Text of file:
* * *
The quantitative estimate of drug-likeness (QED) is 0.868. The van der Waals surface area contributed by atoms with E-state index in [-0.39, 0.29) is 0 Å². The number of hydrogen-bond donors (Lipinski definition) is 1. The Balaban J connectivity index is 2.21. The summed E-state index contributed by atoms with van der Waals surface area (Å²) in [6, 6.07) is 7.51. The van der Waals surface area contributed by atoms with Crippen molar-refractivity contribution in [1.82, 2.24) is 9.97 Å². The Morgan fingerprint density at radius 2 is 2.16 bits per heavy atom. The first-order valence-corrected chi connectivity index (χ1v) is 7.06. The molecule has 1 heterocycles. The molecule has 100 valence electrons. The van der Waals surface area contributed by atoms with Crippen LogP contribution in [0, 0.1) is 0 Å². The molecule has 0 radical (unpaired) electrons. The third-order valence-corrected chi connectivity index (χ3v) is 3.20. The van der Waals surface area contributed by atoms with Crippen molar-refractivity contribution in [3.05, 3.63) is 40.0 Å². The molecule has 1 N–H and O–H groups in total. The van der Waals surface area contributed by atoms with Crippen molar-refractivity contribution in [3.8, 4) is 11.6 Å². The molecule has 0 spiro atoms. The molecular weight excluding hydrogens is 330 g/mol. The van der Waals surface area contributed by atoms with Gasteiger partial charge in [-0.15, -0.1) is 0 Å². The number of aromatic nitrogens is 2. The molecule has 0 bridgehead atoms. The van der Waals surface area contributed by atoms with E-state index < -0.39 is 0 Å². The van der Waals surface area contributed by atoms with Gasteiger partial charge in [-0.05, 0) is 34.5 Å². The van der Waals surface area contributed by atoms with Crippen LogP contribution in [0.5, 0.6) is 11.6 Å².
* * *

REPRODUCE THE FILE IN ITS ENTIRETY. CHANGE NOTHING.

The quantitative estimate of drug-likeness (QED) is 0.868. The van der Waals surface area contributed by atoms with E-state index in [-0.39, 0.29) is 0 Å². The number of hydrogen-bond donors (Lipinski definition) is 1. The Balaban J connectivity index is 2.21. The summed E-state index contributed by atoms with van der Waals surface area (Å²) in [6, 6.07) is 7.51. The van der Waals surface area contributed by atoms with Crippen molar-refractivity contribution in [1.82, 2.24) is 9.97 Å². The Morgan fingerprint density at radius 2 is 2.16 bits per heavy atom. The first-order valence-corrected chi connectivity index (χ1v) is 7.06. The molecule has 1 heterocycles. The molecule has 100 valence electrons. The van der Waals surface area contributed by atoms with Crippen LogP contribution in [0, 0.1) is 0 Å². The molecule has 0 radical (unpaired) electrons. The third-order valence-corrected chi connectivity index (χ3v) is 3.20. The van der Waals surface area contributed by atoms with Crippen molar-refractivity contribution in [3.05, 3.63) is 40.0 Å². The molecule has 1 N–H and O–H groups in total. The van der Waals surface area contributed by atoms with Crippen molar-refractivity contribution in [3.8, 4) is 11.6 Å². The molecule has 0 spiro atoms. The molecular weight excluding hydrogens is 330 g/mol. The van der Waals surface area contributed by atoms with Gasteiger partial charge in [-0.15, -0.1) is 0 Å². The number of aromatic nitrogens is 2. The molecule has 0 bridgehead atoms. The van der Waals surface area contributed by atoms with E-state index < -0.39 is 0 Å². The van der Waals surface area contributed by atoms with Gasteiger partial charge in [-0.05, 0) is 34.5 Å². The van der Waals surface area contributed by atoms with Crippen LogP contribution in [0.5, 0.6) is 11.6 Å².